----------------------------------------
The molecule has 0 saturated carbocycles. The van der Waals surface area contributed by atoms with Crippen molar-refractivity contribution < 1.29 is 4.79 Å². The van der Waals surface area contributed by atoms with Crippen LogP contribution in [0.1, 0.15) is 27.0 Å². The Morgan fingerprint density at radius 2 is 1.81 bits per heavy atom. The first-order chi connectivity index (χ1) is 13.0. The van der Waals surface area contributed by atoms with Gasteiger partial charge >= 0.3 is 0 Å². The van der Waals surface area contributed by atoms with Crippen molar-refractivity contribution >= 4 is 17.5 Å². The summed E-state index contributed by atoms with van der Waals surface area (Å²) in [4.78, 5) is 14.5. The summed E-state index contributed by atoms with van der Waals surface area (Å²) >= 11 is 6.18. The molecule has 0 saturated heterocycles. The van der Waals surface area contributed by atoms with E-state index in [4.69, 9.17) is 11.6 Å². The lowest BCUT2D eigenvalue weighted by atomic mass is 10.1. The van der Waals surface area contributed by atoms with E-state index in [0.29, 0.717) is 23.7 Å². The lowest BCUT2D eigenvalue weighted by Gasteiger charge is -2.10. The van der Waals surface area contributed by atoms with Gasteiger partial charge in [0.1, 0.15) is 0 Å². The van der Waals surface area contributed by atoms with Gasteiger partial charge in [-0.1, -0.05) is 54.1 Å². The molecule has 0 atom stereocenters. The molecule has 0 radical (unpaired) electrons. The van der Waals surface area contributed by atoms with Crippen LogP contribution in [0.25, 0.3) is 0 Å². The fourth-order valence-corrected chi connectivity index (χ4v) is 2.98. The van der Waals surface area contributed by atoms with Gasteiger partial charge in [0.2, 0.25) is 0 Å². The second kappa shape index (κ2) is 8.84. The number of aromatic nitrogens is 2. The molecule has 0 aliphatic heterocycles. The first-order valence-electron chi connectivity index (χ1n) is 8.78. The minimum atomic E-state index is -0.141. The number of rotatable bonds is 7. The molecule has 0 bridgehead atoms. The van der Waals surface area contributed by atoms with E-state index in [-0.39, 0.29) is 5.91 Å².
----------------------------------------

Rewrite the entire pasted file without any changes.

The molecule has 0 saturated carbocycles. The van der Waals surface area contributed by atoms with Crippen molar-refractivity contribution < 1.29 is 4.79 Å². The van der Waals surface area contributed by atoms with Crippen LogP contribution in [0.1, 0.15) is 27.0 Å². The Morgan fingerprint density at radius 2 is 1.81 bits per heavy atom. The first-order chi connectivity index (χ1) is 13.0. The van der Waals surface area contributed by atoms with Gasteiger partial charge >= 0.3 is 0 Å². The van der Waals surface area contributed by atoms with Crippen molar-refractivity contribution >= 4 is 17.5 Å². The summed E-state index contributed by atoms with van der Waals surface area (Å²) in [4.78, 5) is 14.5. The summed E-state index contributed by atoms with van der Waals surface area (Å²) >= 11 is 6.18. The molecule has 0 saturated heterocycles. The van der Waals surface area contributed by atoms with E-state index in [4.69, 9.17) is 11.6 Å². The lowest BCUT2D eigenvalue weighted by atomic mass is 10.1. The van der Waals surface area contributed by atoms with E-state index in [0.29, 0.717) is 23.7 Å². The lowest BCUT2D eigenvalue weighted by Gasteiger charge is -2.10. The van der Waals surface area contributed by atoms with Gasteiger partial charge in [0.1, 0.15) is 0 Å². The van der Waals surface area contributed by atoms with Gasteiger partial charge in [-0.1, -0.05) is 54.1 Å². The molecule has 0 atom stereocenters. The molecule has 0 radical (unpaired) electrons. The van der Waals surface area contributed by atoms with Crippen LogP contribution in [0.25, 0.3) is 0 Å². The fourth-order valence-corrected chi connectivity index (χ4v) is 2.98. The van der Waals surface area contributed by atoms with Gasteiger partial charge in [0.2, 0.25) is 0 Å². The second kappa shape index (κ2) is 8.84. The number of aromatic nitrogens is 2. The molecule has 0 aliphatic heterocycles. The first-order valence-electron chi connectivity index (χ1n) is 8.78. The minimum atomic E-state index is -0.141. The number of rotatable bonds is 7. The molecule has 0 bridgehead atoms. The van der Waals surface area contributed by atoms with E-state index in [-0.39, 0.29) is 5.91 Å².